If it really is a brand new repo, or at least one where issues haven’t been used before, you probably want to start with removing all the default labels to get a fresh start:

ghi label -l | sed "s/\'/\\\'/g" | xargs -I %lb sh -c 'ghi label -D "%lb"'

Jenkins will do the integration

Jenkins is used to do the integration. So a dedicated job will monitor any branch that is named ready/** and when it finds one, it will checkout the default branch, integrate the branch that triggered it, commit and then run the toll-gate test. If the build is successful, the new commit is pushed to origin and if it’s not, a message goes out to the committer.

This is all done simply by installing the Pretested Integration Plugin and then just going with the default settings.

Git aliases and extensions

We have created a handful of Git aliases that we’re using to support this flow:

  addremove = add -A .
  deliver = "!BRANCH=`git symbolic-ref --short HEAD`;REMOTEBRANCH=ready/$BRANCH;   git push origin $BRANCH:$REMOTEBRANCH && git branch -m delivered/$BRANCH"
  co = checkout
  wrapup = "!f() { MSG='close #'`git symbolic-ref --short HEAD | sed 's/-/ /g'`; echo $MSG > ~/WRAPUP_EDITMSG; git addremove; git commit -F ~/WRAPUP_EDITMSG; rm ~/WRAPUP_EDITMSG; }; f"
  purge-all-delivered = "!f() { git co `git default-branch`; git branch | grep 'delivered/' |   sed 's/delivered\\///g' | xargs -I %br sh -c 'git branch -D delivered/%br; git   push origin :%br' 2>/dev/null; }; f "
  default-branch = "!f(){ if git show-ref refs/heads/master >/dev/null 2>&1; then   echo master; elif git show-ref refs/heads/gh-pages >/dev/null 2>&1; then echo   gh-pages; fi; }; f"
  issue-branch = "!f() { MATCH=#$1:; ghi show $1 2>/dev/null | grep $MATCH | sed   s/$MATCH/$1/g | sed 's/ /-/g' | sed s/[:\\']//g; }; f"
  issue-wip = "!f() { ghi label $1 'Status - in progress'; }; f"
  work-on	= "!f() { BRANCH=`git issue-branch $1`; git fetch origin; git co $BRANCH   2> /dev/null || git co -b $BRANCH origin/`git default-branch`; git issue-wip $1; ghi assign $1;  }; f"

To use these aliases simply copy them to the aliases section of your .gitconfig file:

git config --global --edit

What do the aliases do?

git issue-wip <issue-number> will set the label used to mark an issue as work in progress. In it will be moved to the corresponding column.

git issue-branch <issue-number> will take the title of the issue and based on this, it will construct a string that will essentially make up a good branch name for working on this issue.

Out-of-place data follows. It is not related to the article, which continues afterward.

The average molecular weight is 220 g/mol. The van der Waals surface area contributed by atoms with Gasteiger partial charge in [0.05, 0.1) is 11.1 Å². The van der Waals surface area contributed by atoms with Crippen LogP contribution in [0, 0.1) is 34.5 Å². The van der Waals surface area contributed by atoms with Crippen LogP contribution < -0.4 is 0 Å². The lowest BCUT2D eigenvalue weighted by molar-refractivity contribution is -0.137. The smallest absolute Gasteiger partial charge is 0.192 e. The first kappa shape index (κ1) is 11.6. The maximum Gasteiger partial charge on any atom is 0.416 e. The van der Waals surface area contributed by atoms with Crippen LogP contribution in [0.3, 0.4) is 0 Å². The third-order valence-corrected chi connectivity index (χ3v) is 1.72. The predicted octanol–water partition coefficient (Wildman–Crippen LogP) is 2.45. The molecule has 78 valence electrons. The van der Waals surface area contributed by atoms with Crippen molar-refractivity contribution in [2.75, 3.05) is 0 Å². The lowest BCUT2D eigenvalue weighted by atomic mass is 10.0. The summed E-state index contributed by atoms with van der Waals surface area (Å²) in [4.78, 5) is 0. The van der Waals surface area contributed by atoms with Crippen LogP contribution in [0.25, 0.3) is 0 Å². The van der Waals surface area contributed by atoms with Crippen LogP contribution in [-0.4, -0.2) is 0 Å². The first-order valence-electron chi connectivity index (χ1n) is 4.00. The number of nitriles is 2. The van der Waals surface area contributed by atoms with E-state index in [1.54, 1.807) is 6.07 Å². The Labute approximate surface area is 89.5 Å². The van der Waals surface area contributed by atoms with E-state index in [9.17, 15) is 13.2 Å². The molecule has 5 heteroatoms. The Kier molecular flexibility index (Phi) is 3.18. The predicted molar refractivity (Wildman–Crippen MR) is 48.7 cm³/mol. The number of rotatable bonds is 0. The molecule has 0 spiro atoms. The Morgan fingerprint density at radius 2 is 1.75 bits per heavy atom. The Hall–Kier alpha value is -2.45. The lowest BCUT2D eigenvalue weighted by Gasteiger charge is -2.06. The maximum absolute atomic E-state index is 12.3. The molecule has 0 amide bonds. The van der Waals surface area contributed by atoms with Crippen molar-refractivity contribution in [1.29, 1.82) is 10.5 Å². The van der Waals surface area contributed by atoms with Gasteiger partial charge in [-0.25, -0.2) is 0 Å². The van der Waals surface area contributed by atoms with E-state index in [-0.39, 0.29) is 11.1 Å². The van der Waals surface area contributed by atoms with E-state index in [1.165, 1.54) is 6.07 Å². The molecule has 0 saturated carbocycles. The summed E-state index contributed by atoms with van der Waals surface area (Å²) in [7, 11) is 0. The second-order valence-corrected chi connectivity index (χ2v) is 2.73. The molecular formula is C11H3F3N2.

git default-branch is used to determine if our integration branch is master or gh-pages, simply assuming that if master exists, then that takes precedence.

git work-on <issue-number> will fetch from origin and branch off from the <origin/default-branch>. This has the intended side effect, that you track the remote branch default branch - so at any point in your work process a simple git pull --rebase will keep you in sync.

git addremove takes every change in the workspace and adds or removes it to the index. If you’re familiar with Mercurial Hg, you know the usefulness of this already.

git wrapup is used to automatically addremove everything and then commit it with a close message - and the title of the issue.

git deliver will simply push your current branch to a ready/<current-branch> on the remote and then rename your local branch to delivered/<current-branch>. You might not want to delete your branch just yet, until you’ve seen that it’s successfully integrated.

git purge-all-delivered will remove all local branches named delivered/** and at the same time remove any corresponding branches you may have pushed to origin - without the ready/** prefix.

User scenarios

With this set of ingredients we can carry out a series of useful everyday scenarios without even leaving the terminal

Work on an existing issue

In my terminal I can simply run ghi list --mine to get a list of the issues that are assigned to me:

ghi list --mine

Then I can run git work-on 200 to work on this blog post. It will create a branch called 200-Story-on-how-we-work. In fact, I already did, you will see in the picture above that the issue is already marked as work in progress.

If you look at waffle you’ll see that it’s moved to the in progress column.


When I’m done, I simply run git wrapup. The command will add, remove and commit everything with a comment message in the format close #200 Story on how we work

git wrapup

When I run git deliver it will kick off the Jenkins job I have waiting to do the integration. A few seconds later it’s integrated:

Jenkins Ready Branch

In waffle, the issue is automatically moved to done because of my commit message mentioning close #200.


And on GitHub issues the log is maintained nicely - even with a reference to the commit I made, and all the various labels being applied:

GitHub issues

Creating a new issue and working on that

Ghi supports that you can create new issues locally, right in your editor. All you have to do is run ghi open. I use Atom as my favorite editor, but for creating issues I like to stay in my terminal, so I have instructed ghi to use nano, simply by adding it to my .gitconfig like this:

  editor = nano

The first line becomes the title and the rest of the file content is added as the issue description. When I close the file in nano, ghi displays the number of the newly created issue: 201 and I can simply continue with business as usual git work-on 201.

Hack, hack, hack.